Sunday, 7 August 2016

The EduAmazing Race - 2016 Update and Recap

In 2014, Craig Kemp (@mrkempnz) and William Chamberlain (@wmchamberlain) created www.eduamazingrace.com after an informal Twitter conversation to encourage global collaboration.
The idea is simple, give people an idea and let them go with it. This looks simple and IS simple. We have given you a Global Collaborative Project idea and you have run with it. Over the past 2 years we have seen up to 20 different EduAmazingRace variations and have loved them all, you can see these in the Collaborative Doc tab by clicking here.

Take a look, add your ideas and fill in your details. Share this and suggest where we can go - this website is as much ours as it is yours so please create, share and contact us.

We are looking at creating a proper site soon but just like you, we are busy educators and love the informal nature of where this started and where it could go. If you have suggestions, don't hesitate to contact either of us.
Excited to connect, create and collaborate. Bring on an exciting 2016/17 school year (and for those in the Southern Hemisphere, enjoy the second half of your year).

Regards,Craig & William

Wednesday, 10 September 2014

Welcome to Edu Amazing Race

Welcome to Edu Amazing Race - a space created by Craig Kemp (@mrkempnz) and William Chamberlain (@wmchamberlain) to encourage global collaboration.
This is both a global collaborative project and an experiment in sharing. We will be using Google Docs that are open to both editing and commenting to develop, reflect and share our projects, the Edu Amazing Race.

Please click on the Collaborative Doc tab above and fill in your details. Share this and suggest where we can go - this website is as much ours as it is yours so please create, share and contact us.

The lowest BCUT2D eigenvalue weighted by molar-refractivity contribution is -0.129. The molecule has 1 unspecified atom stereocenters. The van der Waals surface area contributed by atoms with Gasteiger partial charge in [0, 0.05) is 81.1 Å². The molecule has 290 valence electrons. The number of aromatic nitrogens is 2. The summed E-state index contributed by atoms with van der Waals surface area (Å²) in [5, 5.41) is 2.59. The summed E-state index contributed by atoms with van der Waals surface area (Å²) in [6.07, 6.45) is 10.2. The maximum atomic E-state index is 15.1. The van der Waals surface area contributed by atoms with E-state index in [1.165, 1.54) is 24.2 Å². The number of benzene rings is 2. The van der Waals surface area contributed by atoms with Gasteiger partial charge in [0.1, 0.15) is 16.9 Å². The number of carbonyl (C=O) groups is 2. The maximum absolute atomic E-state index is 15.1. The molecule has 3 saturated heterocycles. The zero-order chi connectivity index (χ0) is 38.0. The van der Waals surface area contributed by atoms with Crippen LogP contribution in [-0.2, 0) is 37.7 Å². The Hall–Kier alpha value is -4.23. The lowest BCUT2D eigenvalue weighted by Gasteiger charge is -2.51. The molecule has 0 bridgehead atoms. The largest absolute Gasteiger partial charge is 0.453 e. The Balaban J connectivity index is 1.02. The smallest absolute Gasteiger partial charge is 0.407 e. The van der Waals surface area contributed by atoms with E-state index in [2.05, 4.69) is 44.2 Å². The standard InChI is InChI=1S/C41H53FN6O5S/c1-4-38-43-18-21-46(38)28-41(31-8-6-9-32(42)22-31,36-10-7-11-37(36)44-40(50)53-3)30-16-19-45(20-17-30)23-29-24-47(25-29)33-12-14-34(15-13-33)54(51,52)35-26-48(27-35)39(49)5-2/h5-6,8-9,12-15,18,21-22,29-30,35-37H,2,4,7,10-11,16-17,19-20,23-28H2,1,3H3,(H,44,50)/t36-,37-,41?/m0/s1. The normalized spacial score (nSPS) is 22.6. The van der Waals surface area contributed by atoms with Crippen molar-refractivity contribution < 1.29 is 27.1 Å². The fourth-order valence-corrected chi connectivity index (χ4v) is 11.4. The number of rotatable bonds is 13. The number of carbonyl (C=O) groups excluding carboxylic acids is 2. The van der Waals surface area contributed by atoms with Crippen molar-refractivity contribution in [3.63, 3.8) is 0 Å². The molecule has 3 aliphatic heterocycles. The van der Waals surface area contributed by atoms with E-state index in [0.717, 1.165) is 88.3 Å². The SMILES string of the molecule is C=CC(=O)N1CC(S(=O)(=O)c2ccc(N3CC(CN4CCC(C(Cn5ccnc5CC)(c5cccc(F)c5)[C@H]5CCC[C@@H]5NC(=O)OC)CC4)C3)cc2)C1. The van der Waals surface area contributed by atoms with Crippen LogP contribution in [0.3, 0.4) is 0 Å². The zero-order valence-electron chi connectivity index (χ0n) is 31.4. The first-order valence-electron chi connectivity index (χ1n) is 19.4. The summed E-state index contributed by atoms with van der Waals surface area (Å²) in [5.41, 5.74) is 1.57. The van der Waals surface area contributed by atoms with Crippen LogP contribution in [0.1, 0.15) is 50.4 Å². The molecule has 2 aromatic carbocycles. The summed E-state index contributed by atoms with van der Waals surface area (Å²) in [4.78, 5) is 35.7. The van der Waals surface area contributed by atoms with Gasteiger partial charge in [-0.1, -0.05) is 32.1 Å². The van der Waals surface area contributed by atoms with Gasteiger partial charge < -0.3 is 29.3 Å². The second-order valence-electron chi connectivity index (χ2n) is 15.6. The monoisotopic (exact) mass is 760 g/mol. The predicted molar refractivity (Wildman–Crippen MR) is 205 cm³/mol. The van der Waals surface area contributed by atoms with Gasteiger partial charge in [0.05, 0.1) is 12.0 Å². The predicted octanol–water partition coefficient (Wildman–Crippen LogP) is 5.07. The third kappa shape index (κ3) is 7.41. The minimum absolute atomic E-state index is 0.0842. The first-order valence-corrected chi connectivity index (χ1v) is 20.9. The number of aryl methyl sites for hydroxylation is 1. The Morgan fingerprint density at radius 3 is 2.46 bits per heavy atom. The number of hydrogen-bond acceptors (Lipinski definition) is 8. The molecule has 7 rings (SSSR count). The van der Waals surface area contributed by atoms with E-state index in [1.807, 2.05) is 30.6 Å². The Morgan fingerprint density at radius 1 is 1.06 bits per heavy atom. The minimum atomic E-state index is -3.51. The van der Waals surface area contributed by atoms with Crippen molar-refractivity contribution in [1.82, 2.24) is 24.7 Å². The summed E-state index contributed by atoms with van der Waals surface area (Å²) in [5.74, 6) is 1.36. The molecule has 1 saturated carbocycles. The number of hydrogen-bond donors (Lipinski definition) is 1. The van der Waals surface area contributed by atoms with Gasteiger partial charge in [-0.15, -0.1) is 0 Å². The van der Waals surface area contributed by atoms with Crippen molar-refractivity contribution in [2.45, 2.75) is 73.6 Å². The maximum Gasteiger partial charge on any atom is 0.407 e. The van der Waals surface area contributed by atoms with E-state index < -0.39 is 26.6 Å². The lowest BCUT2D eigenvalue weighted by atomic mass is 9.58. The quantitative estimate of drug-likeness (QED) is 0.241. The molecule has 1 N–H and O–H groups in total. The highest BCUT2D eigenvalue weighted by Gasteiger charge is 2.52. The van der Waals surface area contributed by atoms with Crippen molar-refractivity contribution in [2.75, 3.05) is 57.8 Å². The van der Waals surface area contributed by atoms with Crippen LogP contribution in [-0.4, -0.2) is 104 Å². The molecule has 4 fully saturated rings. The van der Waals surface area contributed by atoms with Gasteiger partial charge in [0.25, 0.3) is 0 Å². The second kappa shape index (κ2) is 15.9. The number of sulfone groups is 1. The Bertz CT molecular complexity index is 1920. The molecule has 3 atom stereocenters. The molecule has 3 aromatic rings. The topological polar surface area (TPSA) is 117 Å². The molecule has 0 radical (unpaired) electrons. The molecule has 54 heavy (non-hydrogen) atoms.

Excited to connect, create and collaborate.
Craig & William

The Amazing Race - How Social Media Can Help Create Shared Projects

This is the post that started it all. A collaborative piece between William and Craig.
http://logos.wikia.com/wiki/The_Amazing_Race
It all started with a tweet:
and now I am off on an amazing race of my own to create a project for my students to use to learn more about the different countries in the world. I teach junior high geography, which can be a bit of a boring subject. I have been trying to find ways to make the learning more interesting and more importantly more student driven when I saw Craig's tweet.

My first thought was wouldn't it be fun for my students to be able to run The Amazing Race! Quickly I ruled that out, I don't have a million dollars to give as a prize or the ability to take 70 students on an around the world journey. My second thought was a bit different.

If you know anything about The Amazing Race then you know it is a whirlwind adventure where teams go through countries very, very quickly. I am not sure how much they learn from each country (although it is obvious they learn a lot) but they don't get to spend a lot of time doing any real research or following their own interests. I know who do though, they are the producers!

I decided that my students would probably learn more running the games instead of actually playing them so I decided that I would have them 'produce' a leg of the race. One for each country. In each country they would have to research culture, customs and history which will then guide them to create clues, route information, detours and roadblocks.

Our next thought was this is too good of an idea not to share so immediately we created a GDoc and sent the link out to Twitter asking for feedback and input. We received a lot of views and some excellent feedback and also some interesting extensions. The Amazing Race google document.

Although we have yet to finalize exactly how we will use this with students, there is a lot of value in the process we went through. I connected with several educators and I passed on the great idea that Craig created. There are no directions for teachers to follow step by step. Each can take parts or even create an even bigger project using what was shared. There is an awful lot of value in sharing what we do.